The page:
I absolutely hate leftovers. It goes back to the misery of Monday dinners – the leftovers from the previous day’s roast with mash instead of roasties. Of course, it was followed by a Monday dessert, typically semolina with a spoon of home-made raspberry jam, which I was okay with. But day-two beef reheated in the remains of the gravy was punishment.
But there are a few exceptions to the leftover rule and Indian food is one of them. As I tuck into what remains of Sunil Ghai’s 36-hour black dal (€14.50), my only regret is that I didn’t order more of it. Seductively rich, with what feels like a generous amount of clarified butter and cream, there are velvety layers of tomato, ginger, garlic and fenugreek, and lentils that have been cooked into creamy submission. Dal can feel a bit worthy, a bit January actually, but this is the dal diet that dreams are made of.
Ghai, who worked for many years with the Jaipur group before he opened Pickle on Camden Street, has been expanding his mini Indian empire – first with Tiffin in Greystones, which is run by his wife Leena, and now at Street by Sunil. The Clonskeagh outpost is operating as a takeaway at the moment, but there are plans to start doing lunch whenever that sort of thing makes sense.
Ghai has a wonderful way with spices. He uses about 40 different ones, some of them quite rare, which he picks up on his visits home to Gwalior in the Punjabi area of northern India. Ghai is the second youngest of five siblings and his younger brother, Rohit, is a chef in London who was behind a number of Michelin-star restaurants including Gymkhana and Jamavar (do add both of these to your London list for when we can travel again). He now runs Kutir, a restaurant I have yet to visit.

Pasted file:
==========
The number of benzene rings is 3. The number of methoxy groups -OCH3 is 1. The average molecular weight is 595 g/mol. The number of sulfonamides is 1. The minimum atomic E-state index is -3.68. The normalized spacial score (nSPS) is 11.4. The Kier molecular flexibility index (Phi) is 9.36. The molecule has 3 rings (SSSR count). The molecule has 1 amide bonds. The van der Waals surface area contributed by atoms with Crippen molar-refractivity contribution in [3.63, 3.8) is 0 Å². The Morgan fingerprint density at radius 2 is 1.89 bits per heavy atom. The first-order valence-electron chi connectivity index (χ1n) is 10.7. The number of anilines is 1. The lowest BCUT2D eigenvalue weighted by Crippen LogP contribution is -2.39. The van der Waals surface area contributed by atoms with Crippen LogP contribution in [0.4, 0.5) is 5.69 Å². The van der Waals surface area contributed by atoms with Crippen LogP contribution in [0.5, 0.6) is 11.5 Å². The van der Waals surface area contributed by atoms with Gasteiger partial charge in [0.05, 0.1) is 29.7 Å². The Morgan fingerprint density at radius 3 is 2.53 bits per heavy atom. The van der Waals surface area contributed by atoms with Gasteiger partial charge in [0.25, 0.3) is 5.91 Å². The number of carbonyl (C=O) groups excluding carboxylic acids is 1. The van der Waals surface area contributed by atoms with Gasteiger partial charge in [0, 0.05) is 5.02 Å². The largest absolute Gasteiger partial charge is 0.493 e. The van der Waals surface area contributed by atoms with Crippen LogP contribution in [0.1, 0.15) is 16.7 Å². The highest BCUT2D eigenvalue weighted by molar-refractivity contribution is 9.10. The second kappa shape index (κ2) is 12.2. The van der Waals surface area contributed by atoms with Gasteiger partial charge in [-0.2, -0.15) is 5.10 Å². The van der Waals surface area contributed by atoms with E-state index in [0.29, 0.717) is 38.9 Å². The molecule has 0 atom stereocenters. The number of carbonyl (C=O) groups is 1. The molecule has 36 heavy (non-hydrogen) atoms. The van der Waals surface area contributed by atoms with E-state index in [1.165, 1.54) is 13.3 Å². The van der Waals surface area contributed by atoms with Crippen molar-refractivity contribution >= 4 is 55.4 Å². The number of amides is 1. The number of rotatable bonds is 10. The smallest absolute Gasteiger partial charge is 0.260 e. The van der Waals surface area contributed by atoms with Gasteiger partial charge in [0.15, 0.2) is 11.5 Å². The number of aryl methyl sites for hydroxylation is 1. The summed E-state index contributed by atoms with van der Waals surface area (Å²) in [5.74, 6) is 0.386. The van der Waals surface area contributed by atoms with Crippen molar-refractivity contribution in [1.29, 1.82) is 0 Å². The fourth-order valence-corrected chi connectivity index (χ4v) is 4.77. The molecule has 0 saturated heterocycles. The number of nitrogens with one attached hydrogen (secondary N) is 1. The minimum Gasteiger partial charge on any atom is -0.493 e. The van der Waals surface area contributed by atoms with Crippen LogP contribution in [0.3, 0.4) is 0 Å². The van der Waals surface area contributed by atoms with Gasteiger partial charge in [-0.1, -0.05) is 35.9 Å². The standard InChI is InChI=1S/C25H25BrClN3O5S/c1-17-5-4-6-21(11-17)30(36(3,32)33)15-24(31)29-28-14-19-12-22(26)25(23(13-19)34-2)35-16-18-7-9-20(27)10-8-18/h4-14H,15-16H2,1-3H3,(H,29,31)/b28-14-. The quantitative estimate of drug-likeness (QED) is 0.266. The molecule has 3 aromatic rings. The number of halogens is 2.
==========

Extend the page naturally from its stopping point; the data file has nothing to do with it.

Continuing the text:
Apart from both being great chefs, what the brothers also have in common is the ability to generate new ideas. The menu in Street has plenty of dishes that are unique to it.
As we drive home, me with the bag of hot food cradled on my lap, the car is filled with the most beautiful aromas. I soon find out that much of it is attributed to the Memsahib’s Rara Gosht (€14.50). Slow-braised lamb is cooked in a thick sauce which combines hand-pounded lamb with onions, kalpasi (which, when I Google it, I discover is black stone flower, a species of edible lichen that grows on trees) and their own proprietary mix of spices. This is a dish I could dip into every day of the week, along with the pulao rice with mint, coriander and onion, which seems to be scented with a whisper of rose water, where each grain of basmati rice is beautifully separated.
Another dish that is not to be missed is the starter of venison mince samosa (€8.50), which you will also find on the Tiffin menu. Intense with a good kick of heat, a familiar, slightly-piney, fruity flavour comes through, which I discover is juniper berry, so perfect with venison. The forest berry chutney dip adds more fruitiness.
The Tasty Street kebab box (€14.50), which has a beautifully charred lamb chop, chicken tikka, crispy prawns, samosa and dips, is good to order if you want to taste a cross section of what they do in the clay oven. However, these are dishes that I prefer to eat immediately, I think they’re less suited to takeaway.
This is beautiful food. In case you haven’t noticed, I’m a huge fan of Sunil Ghai’s cooking. We may be trying to be a bit more healthy for January, but we all deserve something special at the weekend. And this is it.
Dinner for two was €52.
Where does it come from: Street by Sunil, 1 Bird Avenue, Clonskeagh. Dublin 14. streetrestaurant.ie
The verdict: 9/10, spicing that will transport you in every delicious bite.
Difficulty factor: All you have to do is reheat, if necessary.
Food provenance: Irish meats and produce, and Indian spices.
Vegetarian options: A wide selection and very good vegan selection too.
Delivery: Click and collect in Clonskeagh.